The aorta is the largest blood vessel in the body, through which blood flows to the rest of the body from the heart. It begins from the chest, that is, the thoracic aorta, to the abdomen, the abdominal aorta, which takes blood to the intestines, kidneys, and the liver. Below the abdomen, it divides into iliac arteries, from which each leg receives blood.
An aortic aneurysm refers to a dilation of the aorta from the typical diameter of two centimeters to almost twice its size, which is about five centimeters and above. It is a thin weakened section of the aorta that bulges outward weakening the artery wall. If it remains untreated, it may rupture leading to massive bleeding and is often fatal.
Abdominal aortic aneurysm (AAA) is repaired through classical opening or endovascular repair also referred to as stent grafting. The process involves inserting a graft mounted on slender metal tubes also referred to as stents. The surgery is aimed at repairing an aneurysm in the aorta so as to prevent it from bursting.
The surgery is undertaken at the UW Health, Heart, Vascular and Thoracic Centre located in Madison, Wisconsin. There are about eight people in the operating room, five of whom are vascular surgeons and one of them is the host of the webcast. In addition to the surgeons, are two assistants and a nursing professional. A radiologist is also present to assist with imaging.
Dr Jon, Matsumura, the host of the show explains that there is presently no cure for abdominal aortic aneurysms; therefore Endovascular AAA Repair (EVR) is significant in cases where a patient has a bulging aorta. An advantage of the stent grafting compared to the open heart surgery is that it is less invasive in that the incision made is small as opposed to an incision on a larger part of the abdomen. Moreover, the patient experiences lesser blood loss and has a quicker recovery. He introduces Dr.Hoch, who gives a brief history of the patient and introduces the rest of the medical staff to be involved in the surgery.
Dr. Hoch describes the patient as a 64 year old male, who has chronic destructive pulmonary disease and thus is oxygen dependent. He has a history of arterial fibrillation, morbid obesity, adult onset diabetes mellitus, is hypertensive and hyperlidemic and quit smoking in 2007. He explains that the patient’s discovery of aortic aneurysm was during an MRI of the spine.
Dr. Tefera takes up the first phase of the endovascular aortic repair and begins with examination of a CT scan that had been performed earlier. It is manipulated to demonstrate a 3D imaging of the aorta. He explains that incisions, although not large, have been made in the groin area of the patient so as to expose the femoral arteries. The surgery preparation involves placing of a sheath through the femoral arteries to allow access of the graft material. The sheath is placed in the opening to keep the artery open and control bleeding.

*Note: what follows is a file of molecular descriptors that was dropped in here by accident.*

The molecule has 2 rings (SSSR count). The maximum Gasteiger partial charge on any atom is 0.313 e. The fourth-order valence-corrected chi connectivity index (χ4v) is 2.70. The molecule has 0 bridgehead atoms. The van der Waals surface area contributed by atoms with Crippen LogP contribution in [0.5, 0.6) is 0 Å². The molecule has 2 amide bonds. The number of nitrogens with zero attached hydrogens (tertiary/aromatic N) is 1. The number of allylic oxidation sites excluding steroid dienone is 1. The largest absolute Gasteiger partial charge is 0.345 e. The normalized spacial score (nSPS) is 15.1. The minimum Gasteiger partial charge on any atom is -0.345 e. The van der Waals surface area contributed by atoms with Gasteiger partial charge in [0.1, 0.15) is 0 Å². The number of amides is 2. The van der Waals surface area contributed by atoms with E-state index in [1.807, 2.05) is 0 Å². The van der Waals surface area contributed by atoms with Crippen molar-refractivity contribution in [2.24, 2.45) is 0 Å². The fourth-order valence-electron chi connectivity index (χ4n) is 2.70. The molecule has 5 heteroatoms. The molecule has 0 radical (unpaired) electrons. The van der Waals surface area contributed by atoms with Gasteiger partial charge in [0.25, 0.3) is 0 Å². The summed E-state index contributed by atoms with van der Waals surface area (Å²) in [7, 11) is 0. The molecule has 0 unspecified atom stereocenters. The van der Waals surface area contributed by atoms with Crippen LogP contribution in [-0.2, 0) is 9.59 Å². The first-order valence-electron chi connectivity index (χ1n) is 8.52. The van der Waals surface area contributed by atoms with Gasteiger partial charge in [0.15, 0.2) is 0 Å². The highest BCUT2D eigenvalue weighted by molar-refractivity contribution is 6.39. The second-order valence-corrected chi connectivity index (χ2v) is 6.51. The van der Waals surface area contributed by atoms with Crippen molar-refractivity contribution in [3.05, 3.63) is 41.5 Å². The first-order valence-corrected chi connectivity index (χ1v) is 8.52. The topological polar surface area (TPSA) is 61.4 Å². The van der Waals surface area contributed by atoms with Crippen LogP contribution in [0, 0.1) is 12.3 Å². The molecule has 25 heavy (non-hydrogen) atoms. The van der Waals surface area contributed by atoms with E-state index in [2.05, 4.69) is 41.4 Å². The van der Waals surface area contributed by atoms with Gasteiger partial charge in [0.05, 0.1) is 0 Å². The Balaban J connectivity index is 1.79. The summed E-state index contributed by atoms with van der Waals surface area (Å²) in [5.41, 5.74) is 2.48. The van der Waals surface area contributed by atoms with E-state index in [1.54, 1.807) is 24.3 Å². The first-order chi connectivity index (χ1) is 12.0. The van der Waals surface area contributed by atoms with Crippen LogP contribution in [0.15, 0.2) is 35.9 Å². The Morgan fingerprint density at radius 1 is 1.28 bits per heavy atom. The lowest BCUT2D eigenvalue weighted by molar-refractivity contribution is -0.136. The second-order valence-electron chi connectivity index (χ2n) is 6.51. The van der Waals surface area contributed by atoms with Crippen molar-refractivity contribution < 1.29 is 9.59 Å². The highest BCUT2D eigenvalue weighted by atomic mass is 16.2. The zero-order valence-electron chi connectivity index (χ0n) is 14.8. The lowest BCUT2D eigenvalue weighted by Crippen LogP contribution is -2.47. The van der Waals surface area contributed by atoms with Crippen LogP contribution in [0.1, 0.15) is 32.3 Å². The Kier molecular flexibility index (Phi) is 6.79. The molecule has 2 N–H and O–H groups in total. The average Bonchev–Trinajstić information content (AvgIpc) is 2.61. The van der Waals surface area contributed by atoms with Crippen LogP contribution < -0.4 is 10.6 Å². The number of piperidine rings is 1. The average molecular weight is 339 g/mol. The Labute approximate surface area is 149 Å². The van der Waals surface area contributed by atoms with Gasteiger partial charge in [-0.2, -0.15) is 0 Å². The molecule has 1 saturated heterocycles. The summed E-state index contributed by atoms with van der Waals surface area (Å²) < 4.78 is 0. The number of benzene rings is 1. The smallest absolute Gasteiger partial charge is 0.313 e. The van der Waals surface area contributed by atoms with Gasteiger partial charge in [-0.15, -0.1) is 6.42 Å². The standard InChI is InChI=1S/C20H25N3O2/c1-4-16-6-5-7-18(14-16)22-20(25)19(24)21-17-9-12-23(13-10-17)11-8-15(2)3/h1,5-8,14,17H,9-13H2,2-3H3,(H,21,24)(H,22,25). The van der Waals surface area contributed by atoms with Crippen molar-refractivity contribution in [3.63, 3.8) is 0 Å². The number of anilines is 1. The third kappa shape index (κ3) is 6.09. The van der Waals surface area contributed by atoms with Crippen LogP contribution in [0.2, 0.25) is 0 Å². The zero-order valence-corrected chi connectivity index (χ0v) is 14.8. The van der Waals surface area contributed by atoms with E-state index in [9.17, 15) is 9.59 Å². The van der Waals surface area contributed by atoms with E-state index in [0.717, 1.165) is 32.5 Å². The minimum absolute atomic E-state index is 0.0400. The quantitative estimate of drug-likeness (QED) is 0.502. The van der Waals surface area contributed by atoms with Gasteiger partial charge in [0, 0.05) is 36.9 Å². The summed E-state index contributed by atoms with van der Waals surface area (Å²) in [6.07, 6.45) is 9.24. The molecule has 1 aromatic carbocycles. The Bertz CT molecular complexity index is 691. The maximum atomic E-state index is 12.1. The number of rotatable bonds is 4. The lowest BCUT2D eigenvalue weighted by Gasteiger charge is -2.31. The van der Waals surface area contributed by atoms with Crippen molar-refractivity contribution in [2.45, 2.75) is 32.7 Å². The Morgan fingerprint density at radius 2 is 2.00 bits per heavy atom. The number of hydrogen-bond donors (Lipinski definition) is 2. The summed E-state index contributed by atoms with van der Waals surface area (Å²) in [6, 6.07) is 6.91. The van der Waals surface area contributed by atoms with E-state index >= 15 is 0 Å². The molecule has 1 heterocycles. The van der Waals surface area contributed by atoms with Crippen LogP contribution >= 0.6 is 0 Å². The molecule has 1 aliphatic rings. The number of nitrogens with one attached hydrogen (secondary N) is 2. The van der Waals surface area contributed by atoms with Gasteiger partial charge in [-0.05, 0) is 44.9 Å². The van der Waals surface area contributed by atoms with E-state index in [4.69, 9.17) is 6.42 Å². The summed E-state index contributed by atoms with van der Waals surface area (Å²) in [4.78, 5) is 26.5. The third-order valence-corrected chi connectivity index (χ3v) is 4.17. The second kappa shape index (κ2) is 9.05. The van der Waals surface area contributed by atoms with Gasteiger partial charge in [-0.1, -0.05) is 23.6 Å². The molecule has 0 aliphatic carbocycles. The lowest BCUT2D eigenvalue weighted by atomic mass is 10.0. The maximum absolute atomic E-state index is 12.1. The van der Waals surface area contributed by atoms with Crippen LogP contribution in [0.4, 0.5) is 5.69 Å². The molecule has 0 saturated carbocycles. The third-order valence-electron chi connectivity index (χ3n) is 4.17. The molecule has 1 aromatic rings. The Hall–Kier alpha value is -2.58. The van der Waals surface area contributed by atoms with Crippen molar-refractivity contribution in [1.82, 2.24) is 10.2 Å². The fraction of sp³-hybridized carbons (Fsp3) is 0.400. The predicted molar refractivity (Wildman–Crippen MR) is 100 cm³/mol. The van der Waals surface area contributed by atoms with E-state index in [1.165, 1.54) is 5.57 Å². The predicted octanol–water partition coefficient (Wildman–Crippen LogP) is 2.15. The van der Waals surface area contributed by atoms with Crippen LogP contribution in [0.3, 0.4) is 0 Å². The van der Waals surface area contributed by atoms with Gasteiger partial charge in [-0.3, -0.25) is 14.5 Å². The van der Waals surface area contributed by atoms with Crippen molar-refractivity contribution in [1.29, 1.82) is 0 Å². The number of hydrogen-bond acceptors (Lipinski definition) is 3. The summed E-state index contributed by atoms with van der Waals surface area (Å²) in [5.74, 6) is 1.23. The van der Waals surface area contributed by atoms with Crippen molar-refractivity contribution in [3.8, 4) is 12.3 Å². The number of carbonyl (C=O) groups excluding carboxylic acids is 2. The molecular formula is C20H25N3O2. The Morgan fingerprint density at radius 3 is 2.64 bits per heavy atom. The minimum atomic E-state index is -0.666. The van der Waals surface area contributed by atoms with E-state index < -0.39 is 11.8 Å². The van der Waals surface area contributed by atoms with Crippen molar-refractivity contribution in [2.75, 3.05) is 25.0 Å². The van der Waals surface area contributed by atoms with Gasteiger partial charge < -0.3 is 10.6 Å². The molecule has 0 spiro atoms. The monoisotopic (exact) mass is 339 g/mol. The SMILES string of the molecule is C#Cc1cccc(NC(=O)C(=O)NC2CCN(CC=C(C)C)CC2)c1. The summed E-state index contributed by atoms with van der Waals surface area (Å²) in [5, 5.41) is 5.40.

An arteriogram is used to show the landmarks to assist in the positioning of the stent graft. A Percutaneous delivery device is inserted through the femoral artery, into which a guide wire is passed to the site of the aneurysm. The Percutaneous device is then removed and a sheath is passed over the guide wire by use of a pro-glide device.
The surgeons perform an angiogram enables the surgeons to visualize the position of the aneurysm and the adjacent blood vessels. Therein, they identify the right and left renal artery and the renal vein. They use this to calculate the diameter of all the necessary vessels that will be involved in the aneurysm repair. This ensures that all the devices inserted into the aneurysm are well placed.
An intravascular ultrasound is employed to determine the extent of the aneurysm in the patient. Using the images presented by the fluoroscopy, a cathereter is positioned and the surgeons take note of the measurements that will determine the correct position of the stent graft. The Catheter can be spotted as it is placed up inside. The Aorta should have a narrow enough area so that the graft can withstand the resistance of the aneurysm and does not lead to leaking. Hence forth the procedure entails a multi- step positioning of the stent graft. The graft opens up into the aorta and a check is performed to ensure that there is no damage on the kidneys. The origin of the renal artery can be seen as they move the device upwards so that it rests on the exact position that it should be (http://orlive.uwhealth.org/videos/endovascular-repair-for-aortic-aneurysms).
An opening for the guide wires is made on the other leg. There is emphasis that the wire should be inside the graft and not behind it. In essence, all the devices necessary have been deployed at this point. The most essential issue is the stent graft to be well sitted. A balloon device is used to ensure that all wrinkles present are smoothened out and that the stent is placed close to the arterial wall. The stent graft is relatively short, thus extension grafts are deployed to cover the iliac arteries. The sheath is used as a dilator to enable the balloon to pass over the wires. Ballooning is therefore necessary to seal the overlapping extensions so that blood does not flow out of the aneurysm.
Lastly, an angiogram is performed to make sure that there is no endoleak. The devices used during the procedure are removed and the sheath is taken out. Afterwards groin area of the patient is stitched. The surgeon then pulls out the switcher and the procedure is complete. There is minimal bleeding of the patient after the surgery.